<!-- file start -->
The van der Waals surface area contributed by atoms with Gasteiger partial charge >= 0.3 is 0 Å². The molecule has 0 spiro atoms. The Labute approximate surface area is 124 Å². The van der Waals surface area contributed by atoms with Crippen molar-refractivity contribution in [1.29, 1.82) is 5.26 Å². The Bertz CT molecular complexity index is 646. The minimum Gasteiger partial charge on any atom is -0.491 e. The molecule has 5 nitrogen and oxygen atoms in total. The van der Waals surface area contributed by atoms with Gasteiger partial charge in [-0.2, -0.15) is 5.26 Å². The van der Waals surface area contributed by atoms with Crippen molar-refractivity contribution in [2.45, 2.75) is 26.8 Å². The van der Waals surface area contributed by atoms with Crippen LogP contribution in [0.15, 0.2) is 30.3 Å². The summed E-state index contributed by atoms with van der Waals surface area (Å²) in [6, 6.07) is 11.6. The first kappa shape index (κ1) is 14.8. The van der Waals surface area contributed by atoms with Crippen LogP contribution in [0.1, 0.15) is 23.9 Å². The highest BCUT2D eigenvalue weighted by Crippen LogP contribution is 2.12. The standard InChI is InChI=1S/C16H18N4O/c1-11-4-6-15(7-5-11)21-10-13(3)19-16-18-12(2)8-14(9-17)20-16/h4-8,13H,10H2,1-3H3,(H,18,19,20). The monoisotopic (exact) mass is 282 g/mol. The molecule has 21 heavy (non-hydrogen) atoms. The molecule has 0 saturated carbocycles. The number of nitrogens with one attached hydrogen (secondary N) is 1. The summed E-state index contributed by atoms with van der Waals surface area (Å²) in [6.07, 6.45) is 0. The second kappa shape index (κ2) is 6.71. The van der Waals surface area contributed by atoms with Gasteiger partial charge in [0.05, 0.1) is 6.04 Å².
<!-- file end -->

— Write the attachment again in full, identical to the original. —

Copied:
The van der Waals surface area contributed by atoms with Gasteiger partial charge >= 0.3 is 0 Å². The molecule has 0 spiro atoms. The Labute approximate surface area is 124 Å². The van der Waals surface area contributed by atoms with Crippen molar-refractivity contribution in [1.29, 1.82) is 5.26 Å². The Bertz CT molecular complexity index is 646. The minimum Gasteiger partial charge on any atom is -0.491 e. The molecule has 5 nitrogen and oxygen atoms in total. The van der Waals surface area contributed by atoms with Gasteiger partial charge in [-0.2, -0.15) is 5.26 Å². The van der Waals surface area contributed by atoms with Crippen molar-refractivity contribution in [2.45, 2.75) is 26.8 Å². The van der Waals surface area contributed by atoms with Crippen LogP contribution in [0.15, 0.2) is 30.3 Å². The summed E-state index contributed by atoms with van der Waals surface area (Å²) in [6, 6.07) is 11.6. The first kappa shape index (κ1) is 14.8. The van der Waals surface area contributed by atoms with Crippen LogP contribution in [0.1, 0.15) is 23.9 Å². The highest BCUT2D eigenvalue weighted by Crippen LogP contribution is 2.12. The standard InChI is InChI=1S/C16H18N4O/c1-11-4-6-15(7-5-11)21-10-13(3)19-16-18-12(2)8-14(9-17)20-16/h4-8,13H,10H2,1-3H3,(H,18,19,20). The monoisotopic (exact) mass is 282 g/mol. The molecule has 21 heavy (non-hydrogen) atoms. The molecule has 0 saturated carbocycles. The number of nitrogens with one attached hydrogen (secondary N) is 1. The summed E-state index contributed by atoms with van der Waals surface area (Å²) in [6.07, 6.45) is 0. The second kappa shape index (κ2) is 6.71. The van der Waals surface area contributed by atoms with Gasteiger partial charge in [0.05, 0.1) is 6.04 Å².